Developing a culture of mutual respect in your classroom begins when you shift your focus from your lesson plans to your students. This doesn’t mean that preparation is not important, only that the impact of what you teach upon the lives of your students is what matters the most. As you see each pupil as unique and special, you will jump-start the process of mutual respect by demonstrating regard and concern on a one-to-one basis.
Although it’s not easy to get up close and personal with each student in a classroom of thirty, it doesn’t take much time to make eye contact, smile, and call each one by name. As you interact you will become better acquainted with the specific needs of each and find unique ways to connect. Meeting the needs of your students while developing rapport will earn you their individual respect.
Students naturally admire a teacher who demonstrates a confidence in her ability to teach and a good working knowledge of the material she is presenting. You may not always have all the answers. When you don’t, older students will value your honest admission coupled with your willingness to say, “But I will do some studying and get back to you on that.” As you demonstrate that you are teachable and willing to learn from your students as well as through your lesson preparation, you model a humility that will cultivate mutual esteem.
Students tend to be attracted to a teacher who is interactive and personable. If you teach elementary students you will need to show patience, kindness, and creativity in your methodology of lesson presentation. Although they may not be able to articulate that what they are feeling is respect, your children will become dear to your heart as they demonstrate their willingness to obey instructions and their eagerness to win your favor.
High school students respect an educator who doesn’t talk down to them in the classroom. They also want to know the rules going in and not be hit with any surprises along the way. Once you set the ground rules, enforce them. Failure to follow through will result in your being disregarded as an authority figure. If you know how to have fun in the classroom, well, that’s another plus in your favor. Teens can spot a fake quickly, so if you are anything less than genuine, your students won’t have a very high opinion of you. Treat a high school student like a responsible person. State the ground rules and enforce them, when necessary. Try to loosen up and show that you know how to have fun, even while maintaining a reasonably high standard. You’ll soon realize that even your most challenging older students with express grudging admiration.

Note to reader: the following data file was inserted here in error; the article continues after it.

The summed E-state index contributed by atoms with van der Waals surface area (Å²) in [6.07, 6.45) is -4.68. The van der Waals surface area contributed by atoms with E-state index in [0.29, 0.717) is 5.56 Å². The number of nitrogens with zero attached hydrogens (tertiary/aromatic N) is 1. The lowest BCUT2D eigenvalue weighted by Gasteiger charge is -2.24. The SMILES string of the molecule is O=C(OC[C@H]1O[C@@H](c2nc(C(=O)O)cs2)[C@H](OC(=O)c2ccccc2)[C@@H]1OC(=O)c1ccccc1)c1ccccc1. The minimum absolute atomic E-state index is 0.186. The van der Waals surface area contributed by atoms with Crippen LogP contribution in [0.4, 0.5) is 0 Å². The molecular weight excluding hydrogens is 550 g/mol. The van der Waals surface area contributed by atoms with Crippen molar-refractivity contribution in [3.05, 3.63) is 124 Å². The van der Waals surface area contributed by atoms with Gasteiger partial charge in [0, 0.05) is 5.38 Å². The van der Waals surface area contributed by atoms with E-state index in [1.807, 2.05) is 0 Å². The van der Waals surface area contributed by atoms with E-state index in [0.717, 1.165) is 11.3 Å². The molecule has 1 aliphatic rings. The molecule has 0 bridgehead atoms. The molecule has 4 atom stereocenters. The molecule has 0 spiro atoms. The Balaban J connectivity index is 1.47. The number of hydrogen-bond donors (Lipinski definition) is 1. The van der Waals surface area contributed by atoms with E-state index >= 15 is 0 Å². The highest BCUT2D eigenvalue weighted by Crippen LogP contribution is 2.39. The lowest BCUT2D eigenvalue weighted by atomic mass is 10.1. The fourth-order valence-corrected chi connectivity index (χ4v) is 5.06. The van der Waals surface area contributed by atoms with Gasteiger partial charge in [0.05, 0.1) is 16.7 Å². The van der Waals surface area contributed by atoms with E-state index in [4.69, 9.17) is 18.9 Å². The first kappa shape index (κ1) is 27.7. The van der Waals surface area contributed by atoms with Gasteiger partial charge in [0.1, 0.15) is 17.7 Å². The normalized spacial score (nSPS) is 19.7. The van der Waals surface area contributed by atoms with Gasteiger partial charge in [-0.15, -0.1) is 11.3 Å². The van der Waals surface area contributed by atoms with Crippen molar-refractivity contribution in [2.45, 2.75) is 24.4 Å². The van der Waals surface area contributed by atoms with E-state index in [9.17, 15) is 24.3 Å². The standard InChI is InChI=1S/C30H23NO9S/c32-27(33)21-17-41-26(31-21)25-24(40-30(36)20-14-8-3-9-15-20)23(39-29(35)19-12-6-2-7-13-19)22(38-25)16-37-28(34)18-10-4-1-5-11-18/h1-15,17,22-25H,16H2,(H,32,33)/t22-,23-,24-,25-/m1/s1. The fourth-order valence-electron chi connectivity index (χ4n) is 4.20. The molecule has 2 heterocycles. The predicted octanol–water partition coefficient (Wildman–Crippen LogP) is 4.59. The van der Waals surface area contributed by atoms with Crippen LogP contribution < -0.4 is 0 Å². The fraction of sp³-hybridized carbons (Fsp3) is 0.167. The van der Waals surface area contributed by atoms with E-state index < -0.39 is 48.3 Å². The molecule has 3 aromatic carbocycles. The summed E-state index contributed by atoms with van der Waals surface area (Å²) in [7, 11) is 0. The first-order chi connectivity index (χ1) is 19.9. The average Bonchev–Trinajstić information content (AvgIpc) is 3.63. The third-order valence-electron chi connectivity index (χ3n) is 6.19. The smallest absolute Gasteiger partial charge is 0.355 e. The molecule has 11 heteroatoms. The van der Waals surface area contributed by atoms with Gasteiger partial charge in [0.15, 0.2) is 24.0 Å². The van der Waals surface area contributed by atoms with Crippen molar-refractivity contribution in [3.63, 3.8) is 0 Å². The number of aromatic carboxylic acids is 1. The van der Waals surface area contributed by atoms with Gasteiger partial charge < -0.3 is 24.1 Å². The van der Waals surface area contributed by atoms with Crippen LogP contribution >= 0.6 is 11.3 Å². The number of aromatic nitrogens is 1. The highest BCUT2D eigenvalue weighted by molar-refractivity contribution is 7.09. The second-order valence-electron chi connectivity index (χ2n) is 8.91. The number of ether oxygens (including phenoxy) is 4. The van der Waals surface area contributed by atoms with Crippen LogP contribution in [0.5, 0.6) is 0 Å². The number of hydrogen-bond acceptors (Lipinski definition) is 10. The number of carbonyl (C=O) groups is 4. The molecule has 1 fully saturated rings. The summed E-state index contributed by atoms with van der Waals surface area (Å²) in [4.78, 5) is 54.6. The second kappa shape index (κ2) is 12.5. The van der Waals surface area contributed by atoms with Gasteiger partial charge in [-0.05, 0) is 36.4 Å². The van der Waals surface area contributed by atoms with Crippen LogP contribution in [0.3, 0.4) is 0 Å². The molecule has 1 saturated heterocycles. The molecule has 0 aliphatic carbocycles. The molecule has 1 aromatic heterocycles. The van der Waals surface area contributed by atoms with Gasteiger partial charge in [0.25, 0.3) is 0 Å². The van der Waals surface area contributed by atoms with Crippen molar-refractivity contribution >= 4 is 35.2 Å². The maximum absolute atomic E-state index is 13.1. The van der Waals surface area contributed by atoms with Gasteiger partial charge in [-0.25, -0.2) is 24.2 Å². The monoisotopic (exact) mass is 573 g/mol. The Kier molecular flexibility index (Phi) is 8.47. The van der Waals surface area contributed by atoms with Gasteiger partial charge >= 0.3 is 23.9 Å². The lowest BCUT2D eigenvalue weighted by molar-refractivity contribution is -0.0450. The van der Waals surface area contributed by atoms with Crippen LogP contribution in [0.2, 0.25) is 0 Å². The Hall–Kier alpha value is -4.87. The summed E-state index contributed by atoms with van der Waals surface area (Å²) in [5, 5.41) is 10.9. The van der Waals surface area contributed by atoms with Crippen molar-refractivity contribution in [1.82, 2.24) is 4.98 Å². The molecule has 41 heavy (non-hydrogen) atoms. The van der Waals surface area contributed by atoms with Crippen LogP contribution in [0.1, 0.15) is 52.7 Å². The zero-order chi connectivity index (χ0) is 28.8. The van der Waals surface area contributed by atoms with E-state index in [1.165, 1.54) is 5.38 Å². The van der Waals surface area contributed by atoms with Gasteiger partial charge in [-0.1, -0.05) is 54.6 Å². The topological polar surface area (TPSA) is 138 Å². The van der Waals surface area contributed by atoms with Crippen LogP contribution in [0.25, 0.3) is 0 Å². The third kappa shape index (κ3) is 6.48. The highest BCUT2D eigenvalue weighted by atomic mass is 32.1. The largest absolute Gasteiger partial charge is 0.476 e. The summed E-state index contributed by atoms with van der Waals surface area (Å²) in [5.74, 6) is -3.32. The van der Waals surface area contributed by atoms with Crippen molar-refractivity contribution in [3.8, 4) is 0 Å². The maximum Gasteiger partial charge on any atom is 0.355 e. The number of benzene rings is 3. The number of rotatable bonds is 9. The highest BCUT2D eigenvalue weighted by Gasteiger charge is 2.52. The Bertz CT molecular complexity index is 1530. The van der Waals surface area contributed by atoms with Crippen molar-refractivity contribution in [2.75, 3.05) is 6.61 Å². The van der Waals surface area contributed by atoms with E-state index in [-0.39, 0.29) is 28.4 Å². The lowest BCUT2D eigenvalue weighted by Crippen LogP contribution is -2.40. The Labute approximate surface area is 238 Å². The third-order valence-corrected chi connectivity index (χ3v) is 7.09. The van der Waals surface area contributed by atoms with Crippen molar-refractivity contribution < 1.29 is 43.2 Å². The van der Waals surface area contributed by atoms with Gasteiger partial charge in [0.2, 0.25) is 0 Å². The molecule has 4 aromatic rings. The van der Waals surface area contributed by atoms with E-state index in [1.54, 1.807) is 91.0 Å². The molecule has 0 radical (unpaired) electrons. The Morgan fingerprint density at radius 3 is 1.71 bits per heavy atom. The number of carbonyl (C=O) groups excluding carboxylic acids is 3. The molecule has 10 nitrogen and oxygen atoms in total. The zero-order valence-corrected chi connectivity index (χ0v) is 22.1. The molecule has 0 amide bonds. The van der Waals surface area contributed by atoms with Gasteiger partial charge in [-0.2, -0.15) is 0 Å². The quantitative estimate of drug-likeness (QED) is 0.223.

At the college level, students frequently expect the dry lecture that is often the norm in large classrooms. They will appreciate a professor who is able to interject levity, be personable, and be available between and after classes. Though you may not have the opportunity in a large classroom setting, if you can feasibly allow for a few moments of discussion during each class, you will be more successful at keeping your students’ attention and have a greater opportunity for relating well with a majority of your class. Perhaps the biggest tip of all – know your stuff! College students already know the basics so if you are going to earn their respect, you’d better know more than they do.
Students of all ages want the opportunity to express themselves and to be heard. A teacher enjoys the student who participates during discussion. As you and your students engage in the exchange of ideas through a give and take process that involves sharing thoughts, asking questions, and listening to each other, mutual respect will grow.
Both student and teacher come into a new classroom situation with individual expectations. Your students will assume that you will teach them and you will expect them to engage and participate in the learning process. When real learning takes place, teacher and students will respect the process as well as each other.
So, here’s a quick rundown of the main pointers if you hope to foster mutual respect in your classroom.
- Head into the classroom experience with a determination to teach students, not lessons.
- Be intentional about connecting with each student and identifying his educational needs.
- Demonstrate self-confidence and a good working knowledge of your material.
- Be willing to say, “I don’t know,” and be teachable.
- Demonstrate patience, kindness, and creativity with grade school students.
- Treat high school students as young men and women. State the ground rules and adhere to them. Loosen up and be fun. Be genuine.
- Exceed a college level student’s expectations by being personable, knowledgeable, and good-natured. Be available.
- Elicit classroom participation on every level, encouraging new ideas and questions.
- Be a good listener.
- Remember that just as you want respect, so do your students.
Mutual respect grows out of a positive learning environment. By showing consideration for your students and a genuine desire for them to learn, you will help to create a culture in which you can offer respect. In return, you will receive appreciation and even admiration from your students.